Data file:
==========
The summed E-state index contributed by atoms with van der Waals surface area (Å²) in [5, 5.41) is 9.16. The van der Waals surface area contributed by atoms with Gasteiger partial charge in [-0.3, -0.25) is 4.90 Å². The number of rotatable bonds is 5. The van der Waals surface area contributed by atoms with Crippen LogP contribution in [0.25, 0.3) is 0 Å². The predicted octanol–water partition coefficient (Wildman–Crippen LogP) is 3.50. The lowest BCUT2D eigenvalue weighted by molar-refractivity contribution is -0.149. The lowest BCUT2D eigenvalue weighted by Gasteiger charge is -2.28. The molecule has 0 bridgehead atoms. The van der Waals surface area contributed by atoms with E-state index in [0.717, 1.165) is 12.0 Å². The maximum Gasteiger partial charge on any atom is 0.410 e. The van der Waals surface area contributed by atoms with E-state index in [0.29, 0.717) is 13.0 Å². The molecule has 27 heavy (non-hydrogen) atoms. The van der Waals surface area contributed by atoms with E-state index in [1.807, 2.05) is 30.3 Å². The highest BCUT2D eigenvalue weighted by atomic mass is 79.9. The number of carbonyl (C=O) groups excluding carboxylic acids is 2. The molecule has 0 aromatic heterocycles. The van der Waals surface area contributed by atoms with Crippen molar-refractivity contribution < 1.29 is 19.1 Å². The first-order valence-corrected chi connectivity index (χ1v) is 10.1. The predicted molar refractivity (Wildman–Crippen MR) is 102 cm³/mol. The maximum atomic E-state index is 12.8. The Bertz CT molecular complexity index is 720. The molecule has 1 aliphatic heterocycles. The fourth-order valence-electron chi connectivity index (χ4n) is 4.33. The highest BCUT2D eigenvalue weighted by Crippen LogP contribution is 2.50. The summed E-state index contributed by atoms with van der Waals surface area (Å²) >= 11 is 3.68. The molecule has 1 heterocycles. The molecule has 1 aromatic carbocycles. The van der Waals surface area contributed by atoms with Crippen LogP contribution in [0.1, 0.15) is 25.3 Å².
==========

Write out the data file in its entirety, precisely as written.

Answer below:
The summed E-state index contributed by atoms with van der Waals surface area (Å²) in [5, 5.41) is 9.16. The van der Waals surface area contributed by atoms with Gasteiger partial charge in [-0.3, -0.25) is 4.90 Å². The number of rotatable bonds is 5. The van der Waals surface area contributed by atoms with Crippen LogP contribution in [0.25, 0.3) is 0 Å². The predicted octanol–water partition coefficient (Wildman–Crippen LogP) is 3.50. The lowest BCUT2D eigenvalue weighted by molar-refractivity contribution is -0.149. The lowest BCUT2D eigenvalue weighted by Gasteiger charge is -2.28. The molecule has 0 bridgehead atoms. The van der Waals surface area contributed by atoms with E-state index in [0.717, 1.165) is 12.0 Å². The maximum Gasteiger partial charge on any atom is 0.410 e. The van der Waals surface area contributed by atoms with E-state index in [0.29, 0.717) is 13.0 Å². The molecule has 27 heavy (non-hydrogen) atoms. The van der Waals surface area contributed by atoms with E-state index in [1.807, 2.05) is 30.3 Å². The highest BCUT2D eigenvalue weighted by atomic mass is 79.9. The number of carbonyl (C=O) groups excluding carboxylic acids is 2. The molecule has 0 aromatic heterocycles. The van der Waals surface area contributed by atoms with Crippen molar-refractivity contribution < 1.29 is 19.1 Å². The first-order valence-corrected chi connectivity index (χ1v) is 10.1. The predicted molar refractivity (Wildman–Crippen MR) is 102 cm³/mol. The maximum atomic E-state index is 12.8. The Bertz CT molecular complexity index is 720. The molecule has 1 aliphatic heterocycles. The fourth-order valence-electron chi connectivity index (χ4n) is 4.33. The highest BCUT2D eigenvalue weighted by Crippen LogP contribution is 2.50. The summed E-state index contributed by atoms with van der Waals surface area (Å²) >= 11 is 3.68. The molecule has 1 heterocycles. The molecule has 1 aromatic carbocycles. The van der Waals surface area contributed by atoms with Crippen LogP contribution in [0.1, 0.15) is 25.3 Å².